Melinda Jefferson arrives in Brixton, in the late eighties, seeking accommodation. On seeing the horrendous birthmark that covers almost half of her face, most landladies decide they have no vacancies. When she knocks on the front door of Mrs. Bertha Brown, a Jamaican landlady, who suffered similar prejudice when she arrived in London some forty years earlier, she is treated kindly and offered a room in the attic.
Melinda harbours a terrible secret. She suffers from uncontrollable rages. As her temper rises she is possessed by “the beast” who attacks and destroys everything in its wake. After such outbursts, a period of calm follows. Her birthmark spreads but Melinda can’t remember exactly what happened. When people suspect her of violent acts she is usually obliged to move on.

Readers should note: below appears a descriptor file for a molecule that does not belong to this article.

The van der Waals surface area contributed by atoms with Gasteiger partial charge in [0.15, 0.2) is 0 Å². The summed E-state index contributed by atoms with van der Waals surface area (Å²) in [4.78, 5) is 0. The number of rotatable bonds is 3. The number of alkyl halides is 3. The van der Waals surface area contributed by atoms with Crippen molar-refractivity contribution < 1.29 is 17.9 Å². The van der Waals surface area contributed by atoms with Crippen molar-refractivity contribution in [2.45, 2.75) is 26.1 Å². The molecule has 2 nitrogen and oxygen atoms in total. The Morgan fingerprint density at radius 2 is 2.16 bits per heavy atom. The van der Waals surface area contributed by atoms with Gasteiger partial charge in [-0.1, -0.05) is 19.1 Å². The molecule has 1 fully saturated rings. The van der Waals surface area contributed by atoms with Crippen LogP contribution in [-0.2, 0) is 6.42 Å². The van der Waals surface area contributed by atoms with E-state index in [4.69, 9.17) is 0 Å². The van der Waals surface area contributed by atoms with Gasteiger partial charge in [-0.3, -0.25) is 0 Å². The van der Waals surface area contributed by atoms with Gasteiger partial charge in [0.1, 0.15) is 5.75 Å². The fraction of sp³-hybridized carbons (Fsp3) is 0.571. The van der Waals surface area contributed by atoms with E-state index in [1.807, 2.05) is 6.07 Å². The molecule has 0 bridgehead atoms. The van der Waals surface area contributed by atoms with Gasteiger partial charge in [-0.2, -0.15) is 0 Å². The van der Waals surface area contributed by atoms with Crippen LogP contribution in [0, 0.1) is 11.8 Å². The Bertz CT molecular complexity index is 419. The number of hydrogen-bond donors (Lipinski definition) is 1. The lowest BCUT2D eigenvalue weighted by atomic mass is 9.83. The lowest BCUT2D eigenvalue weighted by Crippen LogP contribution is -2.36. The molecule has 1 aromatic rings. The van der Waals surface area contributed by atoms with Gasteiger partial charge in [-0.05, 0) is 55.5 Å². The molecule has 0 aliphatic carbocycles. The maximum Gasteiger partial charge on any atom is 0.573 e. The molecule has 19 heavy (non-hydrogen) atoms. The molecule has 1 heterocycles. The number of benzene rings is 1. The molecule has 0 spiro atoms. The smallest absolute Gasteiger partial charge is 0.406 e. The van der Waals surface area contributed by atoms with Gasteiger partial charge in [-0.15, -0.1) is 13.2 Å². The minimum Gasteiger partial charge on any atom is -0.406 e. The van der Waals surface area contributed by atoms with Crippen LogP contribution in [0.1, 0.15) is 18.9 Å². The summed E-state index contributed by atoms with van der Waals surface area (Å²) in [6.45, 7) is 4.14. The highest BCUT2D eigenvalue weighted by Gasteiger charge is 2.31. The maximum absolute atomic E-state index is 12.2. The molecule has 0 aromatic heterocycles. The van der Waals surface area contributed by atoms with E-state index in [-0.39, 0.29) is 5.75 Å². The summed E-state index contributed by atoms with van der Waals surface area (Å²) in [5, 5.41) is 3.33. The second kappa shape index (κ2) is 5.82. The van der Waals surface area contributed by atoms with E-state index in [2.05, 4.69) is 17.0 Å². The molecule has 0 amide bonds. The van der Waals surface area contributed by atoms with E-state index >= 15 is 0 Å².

Now it is different. Melinda is happy at Mrs. Brown’s house and fits in well with other unconventional people on the streets of Brixton. She would like to stay.
Most of the other tenants in the house find Melinda antisocial, odd and not a little intimidating, but Susan, a young primary school teacher, befriends her. When rumours about violent events in the town are attributed to her, Mrs. Brown is under pressure to ask the girl to leave. She refuses, not knowing that she, herself, could be in danger.
Themes: anger, discrimination, Brixton life, eccentrics, teaching, friendship.
This novel, Devil Face, is available as a Kindle download and as a paperback.